By employment of popular micro-technology as is common in the production of modern transisters and integrated circuits, microscopic coding patterns may be reproduced on the insert whether of pin or wafer variety. Further, with the use of microscopic codes, the overall dimensions of the insert may be reduced proportionately and may even approach the miniature size of transisters or integrated circuits. Laboratory examination of the insert under powerful microscopes would reveal the coded indicia and provide the identifying and tracing information preserved thereon.

From the above description it is seen that means for the identification of bullets is provided which exhibit characteristics of security, preserves the coded indicia through collision and deformation, is compatible with modern manufacturing processes, and does not interfere with the performance of the cartridge or the projectiles.

Patent Citations
Cited PatentFiling datePublication dateApplicantTitle
US1141783 *Nov 29, 1913Jun 1, 1915Alexander DobregeanskyBullet or projectile for firearms.
US1275669 *Mar 5, 1915Aug 13, 1918Harry Benjamin ForbesProjectile.
US1650908 *Sep 3, 1924Nov 29, 1927George RamseyMethod and apparatus for identifying ammunition
US2592434 *Apr 10, 1942Apr 8, 1952Schlumberger Well Surv CorpRadioactive marker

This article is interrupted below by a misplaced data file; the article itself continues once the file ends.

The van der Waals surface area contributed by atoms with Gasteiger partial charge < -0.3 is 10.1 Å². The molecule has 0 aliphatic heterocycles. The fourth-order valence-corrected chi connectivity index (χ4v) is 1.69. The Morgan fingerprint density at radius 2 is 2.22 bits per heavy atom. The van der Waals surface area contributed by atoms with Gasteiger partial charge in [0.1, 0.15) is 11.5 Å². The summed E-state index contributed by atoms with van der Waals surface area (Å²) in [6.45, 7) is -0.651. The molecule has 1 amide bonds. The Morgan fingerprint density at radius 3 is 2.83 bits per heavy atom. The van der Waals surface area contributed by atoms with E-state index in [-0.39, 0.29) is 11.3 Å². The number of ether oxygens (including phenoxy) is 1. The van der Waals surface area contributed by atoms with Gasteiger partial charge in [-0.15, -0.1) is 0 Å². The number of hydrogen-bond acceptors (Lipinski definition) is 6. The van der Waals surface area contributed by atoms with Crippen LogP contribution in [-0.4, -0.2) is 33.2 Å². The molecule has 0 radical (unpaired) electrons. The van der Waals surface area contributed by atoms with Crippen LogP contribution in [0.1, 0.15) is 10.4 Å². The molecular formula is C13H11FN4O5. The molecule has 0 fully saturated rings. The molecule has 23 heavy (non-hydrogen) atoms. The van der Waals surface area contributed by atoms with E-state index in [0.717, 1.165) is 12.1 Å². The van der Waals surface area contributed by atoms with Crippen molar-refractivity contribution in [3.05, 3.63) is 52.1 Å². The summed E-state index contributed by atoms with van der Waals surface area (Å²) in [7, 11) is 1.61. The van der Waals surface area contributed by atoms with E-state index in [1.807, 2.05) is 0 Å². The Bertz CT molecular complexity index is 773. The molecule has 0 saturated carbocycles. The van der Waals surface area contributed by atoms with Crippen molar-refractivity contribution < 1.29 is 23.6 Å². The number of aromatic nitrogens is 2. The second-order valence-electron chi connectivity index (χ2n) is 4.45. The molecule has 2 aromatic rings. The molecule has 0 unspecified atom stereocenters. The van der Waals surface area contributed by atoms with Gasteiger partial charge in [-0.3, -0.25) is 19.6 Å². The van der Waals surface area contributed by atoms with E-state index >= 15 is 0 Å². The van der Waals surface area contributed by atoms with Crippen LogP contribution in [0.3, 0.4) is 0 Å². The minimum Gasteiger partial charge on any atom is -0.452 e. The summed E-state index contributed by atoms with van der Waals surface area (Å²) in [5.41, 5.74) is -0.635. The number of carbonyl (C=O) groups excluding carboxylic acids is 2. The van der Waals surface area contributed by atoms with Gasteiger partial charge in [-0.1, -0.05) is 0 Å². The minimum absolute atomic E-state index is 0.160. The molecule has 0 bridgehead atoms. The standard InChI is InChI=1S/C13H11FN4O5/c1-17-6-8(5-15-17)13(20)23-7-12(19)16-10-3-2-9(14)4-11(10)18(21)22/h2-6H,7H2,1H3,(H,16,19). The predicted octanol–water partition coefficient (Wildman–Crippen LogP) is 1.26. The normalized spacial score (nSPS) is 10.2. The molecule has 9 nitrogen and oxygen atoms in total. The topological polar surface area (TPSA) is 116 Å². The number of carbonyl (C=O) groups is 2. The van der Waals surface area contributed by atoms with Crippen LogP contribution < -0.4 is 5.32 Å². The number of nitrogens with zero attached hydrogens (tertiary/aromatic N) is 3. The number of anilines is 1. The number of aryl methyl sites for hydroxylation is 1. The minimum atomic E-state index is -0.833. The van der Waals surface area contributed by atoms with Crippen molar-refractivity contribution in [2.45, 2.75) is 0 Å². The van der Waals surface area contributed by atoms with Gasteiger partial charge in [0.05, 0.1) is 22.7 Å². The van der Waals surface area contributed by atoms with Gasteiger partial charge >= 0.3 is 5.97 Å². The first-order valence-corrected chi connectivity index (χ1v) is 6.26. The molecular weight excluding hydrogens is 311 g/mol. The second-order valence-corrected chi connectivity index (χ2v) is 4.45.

Referenced by
Citing PatentFiling datePublication dateApplicantTitle
US4222330 *Aug 16, 1978Sep 16, 1980General Electric CompanyMagnetically tagging ammunition cartridges
US5485789 *Sep 20, 1994Jan 23, 1996Collier; William E.Bullet identification
US5511483 *Apr 7, 1995Apr 30, 1996Bennie Griffin, Jr.Identifiabre projectire
US5646365 *Nov 13, 1995Jul 8, 1997Collier; William E.Bullet identification
US5685100 *Sep 7, 1995Nov 11, 1997Atchison; Richard G.System for identifying the spent brass cartridge that is fired from a gun
US5698816 *Jun 3, 1996Dec 16, 1997Boeing North American, Inc.Identifiable bullet and method for manufacturing the same
US6209459Jan 16, 1998Apr 3, 2001Blount, Inc.Method for etching characters on bullets and bullets made by the method
US6293204Feb 17, 2000Sep 25, 2001David M RegenCode-labeled ammunition
US6612063 *Aug 25, 2000Sep 2, 2003Hans-Peter SiggWeapon, in particular a self-loading pistol
US6810816 *May 24, 2003Nov 2, 2004Carl J. RennardAmmunition tracking system
US7143697 *Jul 9, 2003Dec 5, 2006Ravensforge LlcApparatus and method for identifying ammunition
US7207272Nov 29, 2005Apr 24, 2007Haruyuki KinoshitaIdentifiable bullet which is unduplicatable
US7240619Mar 9, 2006Jul 10, 2007Haruyuki KinoshitaIdentifiable bullet which is unduplicatable
US7533614 *Sep 8, 2005May 19, 2009Reich Ronald EMemory enhanced ammunition cartridge and method of making and using the same
US7770316 *Sep 12, 2003Aug 10, 2010Armatix GmbhApparatus and method for securing firearms and cartridges
US8607707 *Jan 30, 2012Dec 17, 2013Harry ArnonIdentifiable ammunition and related methods
WO2005116572A1 *May 23, 2005Dec 8, 2005Kinoshita HaruyukiNonduplicative identifiable bullet
Classifications
U.S. Classification102/293, 102/501, 102/517
International ClassificationF42B12/36, G09F3/00
Cooperative ClassificationF42B12/36, F42B35/00, F42B5/025, G09F3/00
European ClassificationG09F3/00, F42B12/36, F42B5/02B, F42B35/00